May 28th 2008

Unexpected Journey – Boys Night out

Posted in Helen & Warren, Izzy


Izzy on Helen’s blanket

Wednesday, May 28, 2008 – Cool, cloudy. -  The two men sitting at the Barn Tavern in Pawlet, Vt. were joking, laughing, relaxing like most of the people at most of the tables, and I wondered if anyone watching could have in any way sensed the wrenching passage my companion was going through, if they could see the grief and loss that permeates his life, but in no way defines it. I don’t think so. For much of dinner, it showed only in his eyes, and close up.
Warren and I are unlikely companions, in many ways. We come from different places, have very different histories, and are at different points in life. Yet we have become friends, a welcome, perhaps surprising benefit spawned by the death of his wife of 60 years, Helen. Friends are valuable to me, always, and finding them or losing them is no small thing.
Or maybe it is not so surprising. Warren and I shared an extraordinary experience, an intimate, unforgettable time for months and he knows that I saw deeply into his great love and loss, witnessed it, understand it. That does not really need to be discussed, just experienced.
This was Warren’s first social outing since Helen died, and he was looking forward to it. So was I. Izzy came in the car, and the two were also very happy to see one another, a visible and affectionate bond.
Warren is careful not to lose himself in grief, conscious of talking about other things, about me, my work, my life, my photography and dogs. He is determined to be aware of other people, to move forward. He told me some of his jokes and stories, and laughed at some of mine. He talked about my raindrop and dandelion photos, and said they reminded him to see the beauty in life, under the circumstances a remarkably generous and gracious thing to say, or even think to say.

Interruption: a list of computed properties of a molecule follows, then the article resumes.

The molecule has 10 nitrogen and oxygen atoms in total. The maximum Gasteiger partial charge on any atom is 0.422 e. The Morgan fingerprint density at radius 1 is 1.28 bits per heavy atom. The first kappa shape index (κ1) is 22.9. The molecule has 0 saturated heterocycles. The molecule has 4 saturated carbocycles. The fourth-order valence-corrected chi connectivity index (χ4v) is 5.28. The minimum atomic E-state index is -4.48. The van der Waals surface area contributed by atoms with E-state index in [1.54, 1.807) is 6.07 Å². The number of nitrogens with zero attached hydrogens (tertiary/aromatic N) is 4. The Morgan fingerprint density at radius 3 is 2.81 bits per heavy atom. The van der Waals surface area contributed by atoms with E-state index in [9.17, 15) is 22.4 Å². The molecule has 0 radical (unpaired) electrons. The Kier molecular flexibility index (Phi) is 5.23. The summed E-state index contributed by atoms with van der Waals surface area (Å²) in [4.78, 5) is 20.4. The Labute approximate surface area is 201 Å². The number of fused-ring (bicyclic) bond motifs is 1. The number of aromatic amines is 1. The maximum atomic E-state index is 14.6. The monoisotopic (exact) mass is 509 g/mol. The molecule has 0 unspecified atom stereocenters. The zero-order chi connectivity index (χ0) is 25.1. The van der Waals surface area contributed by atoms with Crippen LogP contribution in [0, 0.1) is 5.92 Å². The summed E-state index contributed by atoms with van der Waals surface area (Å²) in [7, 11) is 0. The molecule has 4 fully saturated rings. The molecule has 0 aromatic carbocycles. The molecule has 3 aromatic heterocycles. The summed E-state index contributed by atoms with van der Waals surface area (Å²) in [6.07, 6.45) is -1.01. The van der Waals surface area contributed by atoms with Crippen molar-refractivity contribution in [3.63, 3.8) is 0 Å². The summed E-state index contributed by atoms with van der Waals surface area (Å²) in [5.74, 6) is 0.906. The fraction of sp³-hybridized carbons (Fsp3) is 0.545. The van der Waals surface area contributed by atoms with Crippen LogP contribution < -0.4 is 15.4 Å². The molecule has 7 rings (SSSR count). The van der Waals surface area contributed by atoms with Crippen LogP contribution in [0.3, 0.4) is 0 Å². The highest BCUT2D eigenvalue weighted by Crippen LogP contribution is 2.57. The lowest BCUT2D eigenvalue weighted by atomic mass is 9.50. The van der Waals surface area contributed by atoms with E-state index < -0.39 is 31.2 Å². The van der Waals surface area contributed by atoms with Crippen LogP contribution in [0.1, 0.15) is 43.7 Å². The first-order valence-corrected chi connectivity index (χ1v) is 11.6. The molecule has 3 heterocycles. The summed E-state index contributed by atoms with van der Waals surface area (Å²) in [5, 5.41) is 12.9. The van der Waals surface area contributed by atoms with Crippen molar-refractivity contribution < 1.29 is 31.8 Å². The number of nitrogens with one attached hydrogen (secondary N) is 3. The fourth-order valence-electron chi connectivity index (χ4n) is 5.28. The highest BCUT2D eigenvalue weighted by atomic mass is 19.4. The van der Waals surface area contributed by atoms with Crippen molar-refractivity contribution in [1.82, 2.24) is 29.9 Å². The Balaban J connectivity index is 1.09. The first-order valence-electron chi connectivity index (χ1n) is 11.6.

This weekend, he said, he went to Helen’s gravesite to put some lilacs on her tombstone. He was, he said, dealing with loneliness, and it still felt strange to turn to Helen again and again and see that she was not there. Mornings, when they used to talk about the day and plan it, were especially hard.
That was rough, he said, going to the cemetery, and he couldn’t stay long. He was thinking about arranging for someone else to go to the gravesite and put lilacs down when he was gone.
He is keeping himself busy, he said, remembering Helen, cleaning out the house, getting their affairs in order, meeting with lawyers, making out his will, taking care of things so that they will not fall on his daughter Roberta.
He looked good, I thought. He is on top of everything, organized and alert. He laughed, smiled, enjoyed getting out, chatting with some other people at other tables.
His legs seemed to be causing him some pain, but his courage, resolve and sense of himself never fades. I told him he should not be bothered if he lost it a bit in public, knowing that is not likely to happen.
We talked for a long time, about his life and mine, Helen and grieving. We talked about the possibility of planting a Willow tree, one of Helen’s favorites, near the house. We talked about e-mail and the Internet and I coaxed Warren to consider getting a computer, and he lit up at the idea of doing his genealogical research online, maybe e-mailing his grandchildren, checking in with some other anthropologists. We talked about where he might put it, and what kind to get. We talked about my visit to Emma in Brooklyn, how strange to see your child in her own life, far from yours, and he understood that.
We did not talk much about grief, nor did there seem a need. He’d love to put together another poem about Helen, about the day on their hill captured in an old photograph.
Warren said he planned to come to Gardenworks on June 8 (2 p.m., 518 854 -3250) to see the Hospice Journal photos, and hear me talk, and see Izzy and Lenore, and see the pictures,  some of Helen and Izzy and Lenore. I told him he need feel no pressure to come, and if he didn’t want to that was fine, but he said he wanted to support Hospice, as Hospice had supported him and Helen.
And here’s the strange thing. I went out on this dinner as a Hospice volunteer, even re-reading some of my books and pamphlets on grieving and when I picked Warren up, he was at the door, ready to go. But I ended up having dinner with a friend, and we talked in the way of old friends who had seen a lot together, and while I was mindful of my role there, I also marveled at the strange way of life, and how it brings people together sometimes in the most improbably and unexpected of ways.
Warren grabbed the check before I could get to it, and he surprised me by moving so fast.  I said the next dinner was on me. He laughed, and said fine.